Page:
But maybe I could forgive this on account of the humour? Maybe, the comedic aspect of the show is distraction enough to make this still an enjoyable viewing experience? Maybe this is the saving grace? No. No I’m afraid not. This show is painfully unfunny. I counted all the times I actually made an audible expression resembling laughter. This happened once. And it was more a brief exhalation of air than an actual laugh, like the mild surprise of winning £10 on a scratch card. For the rest of the show I was bored by the humour. It was all just a bit lazy. Tony making fun of Kath’s (played by Diane Morgan) superstitions is the same joke Gervais has been making about religion for years. The “hilarious gag” when Tony is refused a child’s portion at a restaurant is exactly the same joke that Donald Glover makes in Atlanta, only Gervais fails to really add anything to this. I found a lot of these jokes were merely observations about things, rather than developed ideas. If you translate a lot of these jokes into a stand-up routine, it’s more like a plain Michael Mcintyre routine, rather than carefully crafted Stewart Lee performance. The use of language also is unimaginative. Many people have complained about the excessive swearing in Gervais’ work, to which Gervais would respond “people appreciate it when you don’t patronise them.” And I totally agree with him here. Swearing is an essential part of comedy, and without it comedy would lose all its power. So I have no problem with the amount of swearing in the show. My problem lies in the fact that there is nothing clever about the way it’s used. The swearing in this show is so lifeless, employed as if for the sake of it. It’s all just very careless. When I watch a series like The Thick of It, the “vulgar language” is so carefully written and delivered, thus adding life and real texture to the performance. After Life doesn’t do this. In After Life the swearing serves no real purpose; it merely exists. What’s funny about that?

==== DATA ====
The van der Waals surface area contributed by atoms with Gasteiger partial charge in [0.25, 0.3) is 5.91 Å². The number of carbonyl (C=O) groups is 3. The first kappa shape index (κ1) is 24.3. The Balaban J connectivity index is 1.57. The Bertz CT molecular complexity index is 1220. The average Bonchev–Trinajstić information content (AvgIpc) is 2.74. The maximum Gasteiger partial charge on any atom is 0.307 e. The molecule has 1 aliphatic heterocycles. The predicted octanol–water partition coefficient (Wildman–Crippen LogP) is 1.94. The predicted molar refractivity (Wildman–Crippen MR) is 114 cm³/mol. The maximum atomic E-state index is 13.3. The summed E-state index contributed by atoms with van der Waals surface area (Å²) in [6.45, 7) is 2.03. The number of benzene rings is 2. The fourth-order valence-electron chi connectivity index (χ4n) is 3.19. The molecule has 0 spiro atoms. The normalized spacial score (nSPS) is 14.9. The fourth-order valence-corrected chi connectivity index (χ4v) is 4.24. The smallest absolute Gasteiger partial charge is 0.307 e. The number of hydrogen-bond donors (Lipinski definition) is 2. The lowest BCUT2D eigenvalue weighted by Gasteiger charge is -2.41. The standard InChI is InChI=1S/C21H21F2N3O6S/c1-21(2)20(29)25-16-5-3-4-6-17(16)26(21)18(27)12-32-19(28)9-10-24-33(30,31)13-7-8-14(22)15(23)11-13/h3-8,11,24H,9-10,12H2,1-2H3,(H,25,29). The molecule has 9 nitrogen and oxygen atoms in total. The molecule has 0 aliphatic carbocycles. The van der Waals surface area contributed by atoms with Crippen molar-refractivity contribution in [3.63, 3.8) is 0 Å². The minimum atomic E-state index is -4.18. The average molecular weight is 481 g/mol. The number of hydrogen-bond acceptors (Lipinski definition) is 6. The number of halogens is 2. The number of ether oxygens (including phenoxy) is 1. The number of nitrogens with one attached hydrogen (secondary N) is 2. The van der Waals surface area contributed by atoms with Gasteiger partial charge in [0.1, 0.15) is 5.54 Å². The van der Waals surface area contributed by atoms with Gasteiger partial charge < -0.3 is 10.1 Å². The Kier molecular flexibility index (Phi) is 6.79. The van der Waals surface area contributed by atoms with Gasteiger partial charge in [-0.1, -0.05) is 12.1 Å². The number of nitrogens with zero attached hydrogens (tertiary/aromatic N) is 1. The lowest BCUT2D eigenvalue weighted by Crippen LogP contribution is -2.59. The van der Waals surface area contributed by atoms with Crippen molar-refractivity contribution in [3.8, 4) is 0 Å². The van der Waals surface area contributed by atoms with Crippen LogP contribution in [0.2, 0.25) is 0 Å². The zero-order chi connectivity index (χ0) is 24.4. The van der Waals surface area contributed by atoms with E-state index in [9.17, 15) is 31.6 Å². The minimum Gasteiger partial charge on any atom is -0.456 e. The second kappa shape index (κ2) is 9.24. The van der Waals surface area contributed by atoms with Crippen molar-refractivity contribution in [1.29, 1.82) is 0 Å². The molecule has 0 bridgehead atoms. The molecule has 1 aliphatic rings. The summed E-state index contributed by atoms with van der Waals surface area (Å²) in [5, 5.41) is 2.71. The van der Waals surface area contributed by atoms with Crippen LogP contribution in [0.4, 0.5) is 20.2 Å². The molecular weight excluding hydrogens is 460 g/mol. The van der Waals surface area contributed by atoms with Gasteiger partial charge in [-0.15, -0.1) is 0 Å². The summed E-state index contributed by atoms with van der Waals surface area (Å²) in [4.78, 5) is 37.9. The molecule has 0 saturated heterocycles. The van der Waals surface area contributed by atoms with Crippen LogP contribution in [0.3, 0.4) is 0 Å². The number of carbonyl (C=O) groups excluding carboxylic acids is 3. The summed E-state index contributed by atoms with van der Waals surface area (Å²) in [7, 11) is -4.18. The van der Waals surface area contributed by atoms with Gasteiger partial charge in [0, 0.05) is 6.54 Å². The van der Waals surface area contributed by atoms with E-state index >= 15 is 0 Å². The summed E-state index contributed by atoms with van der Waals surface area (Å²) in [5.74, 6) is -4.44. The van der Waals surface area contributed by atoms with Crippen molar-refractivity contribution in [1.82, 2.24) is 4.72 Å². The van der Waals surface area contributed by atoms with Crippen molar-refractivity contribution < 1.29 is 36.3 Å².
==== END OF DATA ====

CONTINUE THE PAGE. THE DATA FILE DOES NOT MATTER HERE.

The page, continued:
However, none of this is necessarily that bad. I’ve certainly seen worse than this in terms of both comedy and tragedy. Nothing of what I have mentioned is really criminal, and I could understand that this show maybe works better for a wider, less critical audience which isn’t obsessing over the details of the project. But there is one element which, for me, is utterly deplorable. This element is so infuriating that I left it to the very end to discuss. It is the character of the terrible psychologist (terrible in every sense), played by Paul Kaye. I’ve tried to think of comedic characters that I’ve hated more than this, but honestly I’m struggling. Everything about this character is dreadful. The language he uses is so unsubtle and over the top that it destroys any chance of being funny. The performance is so exaggerated and outright vulgar that it’s difficult to watch without cringing into the centre of the Earth. And what this character represents is just not helpful. By having a psychologist who’s deliberately terrible and totally implausible, the implication is that therapy is just not helpful. And it isn’t always. Many people find it very difficult to relate to therapists. And that’s fine. But by presenting this character as such an awful person, it serves to insult a profession, the main goal of which is to help people. I know that’s not the point, and that Gervais is trying to explain how therapy can be frustrating when trying to tackle an unfathomable and personal tragedy, but this message gets lost in this character. Instead it’s just deeply unpleasant to watch, and excruciatingly unfunny.

And so, as we await the third season of this rather lackluster project, I wonder whether it can be salvaged. Whether it’ll suddenly be funny and emotionally engaging as it reaches its conclusion (that is, if this next season is to be the final season). But I have little optimism for this. I fear it’ll just be more of the same. More of the same unsubtle drivel. And we’ll be told to like it, because the great Ricky Gervais wrote it. Well, it’ll take more to convince me than that I’m afraid.




I'm just a guy, writing about comedy, because I've little better to do.

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Theo Fraser

I'm just a guy, writing about comedy, because I've little better to do.